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Kirtling Towers

Also known as, or recorded in historical documents as;
Catledge Hall; Catlidg

In the civil parish of Kirtling.
In the historic county of Cambridgeshire and the Isle of Ely.
Modern Authority of Cambridgeshire.
1974 county of Cambridgeshire.
Medieval County of Cambridgeshire.

OS Map Grid Reference: TL68675744
Latitude 52.18930° Longitude 0.46629°

Kirtling Towers has been described as a probable Timber Castle, and also as a certain Masonry Castle, and also as a probable Fortified Manor House.

There are masonry ruins/remnants remains.

This site is a scheduled monument protected by law.
This is a Grade 1 listed building protected by law*.


C16 Kirtling Towers is all that now remains of the ancient Kirtling Hall, originally built about the reign of Henry VI but the main part of the building was pulled down in 1801. The roof of the tower is flat and leaded, while the house has steeply pitched slate roofs with a gable parapet to the east. The gatehouse is of three storeys with the main south entrance blocked and the ground floor incorporated into the plan of C19 house. The gatehouse has four octagonal corner turrets above an embattled parapet. The two larger turrets are to the south, flanking the original entrance with a four-centred arch infilled with C19 window. Above is a fine two storey limestone oriel window. C19 house has similar detail to the gatehouse and is of two storeys. The house also has a closed, embattled porch. It stands on the site of a C13 castle and hall, which was built in C16 and survived until 1801. Prior to that, the site was occupied by a Saxon fortified house owned by King Harold. (PastScape)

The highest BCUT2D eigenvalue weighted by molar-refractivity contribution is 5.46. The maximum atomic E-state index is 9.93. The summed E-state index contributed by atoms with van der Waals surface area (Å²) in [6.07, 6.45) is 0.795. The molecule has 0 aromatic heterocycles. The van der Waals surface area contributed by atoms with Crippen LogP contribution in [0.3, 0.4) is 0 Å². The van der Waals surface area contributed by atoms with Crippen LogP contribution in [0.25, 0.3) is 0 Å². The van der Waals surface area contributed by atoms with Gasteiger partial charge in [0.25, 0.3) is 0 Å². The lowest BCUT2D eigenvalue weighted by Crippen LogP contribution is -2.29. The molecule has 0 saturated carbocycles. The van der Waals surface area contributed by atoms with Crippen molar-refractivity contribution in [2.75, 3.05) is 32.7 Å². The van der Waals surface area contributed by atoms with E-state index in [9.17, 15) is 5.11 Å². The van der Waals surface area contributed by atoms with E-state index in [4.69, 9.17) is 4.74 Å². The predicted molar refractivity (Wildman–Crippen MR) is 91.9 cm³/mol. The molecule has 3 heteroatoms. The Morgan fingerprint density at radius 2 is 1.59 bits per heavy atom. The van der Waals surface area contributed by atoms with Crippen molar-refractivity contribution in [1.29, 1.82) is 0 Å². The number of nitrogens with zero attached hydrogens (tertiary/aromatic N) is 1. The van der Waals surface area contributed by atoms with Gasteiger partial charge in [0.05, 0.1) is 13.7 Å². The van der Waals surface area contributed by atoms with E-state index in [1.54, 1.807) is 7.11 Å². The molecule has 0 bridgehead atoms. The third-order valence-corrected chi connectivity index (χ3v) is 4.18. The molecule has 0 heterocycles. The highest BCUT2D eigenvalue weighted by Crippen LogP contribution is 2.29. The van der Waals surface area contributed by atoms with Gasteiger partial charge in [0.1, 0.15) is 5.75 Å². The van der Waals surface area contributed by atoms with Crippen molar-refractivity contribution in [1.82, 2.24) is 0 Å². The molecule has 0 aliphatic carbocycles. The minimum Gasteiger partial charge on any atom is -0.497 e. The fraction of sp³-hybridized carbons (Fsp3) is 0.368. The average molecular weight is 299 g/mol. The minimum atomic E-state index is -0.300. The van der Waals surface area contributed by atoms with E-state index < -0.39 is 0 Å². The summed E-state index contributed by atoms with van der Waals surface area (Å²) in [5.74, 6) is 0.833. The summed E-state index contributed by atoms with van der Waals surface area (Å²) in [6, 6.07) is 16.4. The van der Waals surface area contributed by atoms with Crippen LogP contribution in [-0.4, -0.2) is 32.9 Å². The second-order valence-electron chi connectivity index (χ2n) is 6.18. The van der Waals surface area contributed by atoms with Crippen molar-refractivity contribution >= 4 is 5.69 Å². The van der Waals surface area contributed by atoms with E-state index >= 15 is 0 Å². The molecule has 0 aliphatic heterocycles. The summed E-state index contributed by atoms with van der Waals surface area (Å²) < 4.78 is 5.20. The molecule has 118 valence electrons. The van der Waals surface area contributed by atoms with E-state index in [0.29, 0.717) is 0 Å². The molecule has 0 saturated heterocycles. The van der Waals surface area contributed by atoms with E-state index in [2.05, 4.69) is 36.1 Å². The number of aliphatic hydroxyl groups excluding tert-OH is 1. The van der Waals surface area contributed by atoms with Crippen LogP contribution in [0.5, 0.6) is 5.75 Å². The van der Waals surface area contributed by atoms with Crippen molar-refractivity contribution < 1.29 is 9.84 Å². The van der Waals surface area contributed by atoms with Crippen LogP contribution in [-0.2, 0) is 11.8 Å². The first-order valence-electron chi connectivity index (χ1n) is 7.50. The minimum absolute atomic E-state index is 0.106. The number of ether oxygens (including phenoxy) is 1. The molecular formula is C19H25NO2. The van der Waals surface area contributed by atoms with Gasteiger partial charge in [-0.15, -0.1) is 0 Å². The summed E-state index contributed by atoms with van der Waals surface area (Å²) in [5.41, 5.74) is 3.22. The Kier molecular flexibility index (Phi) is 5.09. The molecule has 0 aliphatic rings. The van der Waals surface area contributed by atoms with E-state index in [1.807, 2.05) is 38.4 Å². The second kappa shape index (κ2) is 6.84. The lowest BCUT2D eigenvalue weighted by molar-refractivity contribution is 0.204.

Kirtling castle and its 16th-century successor Kirtling Hall stood next to the present house, Kirtling Tower, on a flat-topped spur in the centre of the parish. The Tower consists of the Hall's 16th-century gatehouse and a Victorian wing; adjoining it to the north is the site of the main part of the Hall, within three arms of a moat. That site was almost certainly occupied by a manor house or castle in 1086, when the park to its north already existed, and is likely to be that of a pre-Conquest manor house. The parish church, which includes 11th-century fabric and originally had a plan arguably characteristic of late Anglo-Saxon work, stands immediately north of the moat. The high rectangular mound on which the Hall was built may be the enlarged and reshaped earthworks of a Norman castle: Kirtling was the capital of Countess Judith's Cambridgeshire estates in 1086 and from the early 12th century a centre for the Tony family. Kirtling castle was first documented in 1219. It had a moat crossed by a bridge in 1260 and an encircling ditch and palisade in 1310. In 1337 it was described as a forcelet, which perhaps implies the absence of stone defences and keep. The wall was repaired in 1392. The only buildings recorded before 1400 are the 'ruined and wasted' houses reported in 1337, but the castle was inhabited at various times in the 13th and 14th centuries. In the early 15th century the buildings included hall, kitchen, and chapel, and the 'longhouse' outside the moat. In 1424 a new hall was built inside the moat for the earl of Warwick by a carpenter from Saxon Street using 100 oaks and 10 ashes from Kirtling park; it was to have a parlour, solar, and two chambers at its east end, and a pantry, buttery, and passage leading to the kitchen. By then there were clearly several other buildings within the moat. (VCH)

Recent, limited archaeological investigation has shown that there was Saxo-Norman occupation of the site, but it is unclear if this phase was associated with any the earthworks. The banks and ditches as they now stand date from the early Tudor period. (Lowerre ref. Boast 1991 and Miller 1992)

The moat which surrounds the site of Kirtling Towers is the largest surviving in Cambridgeshire.
Links to archaeological and architectural databases, mapping and other online resources

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This record last updated 26/07/2017 09:19:31

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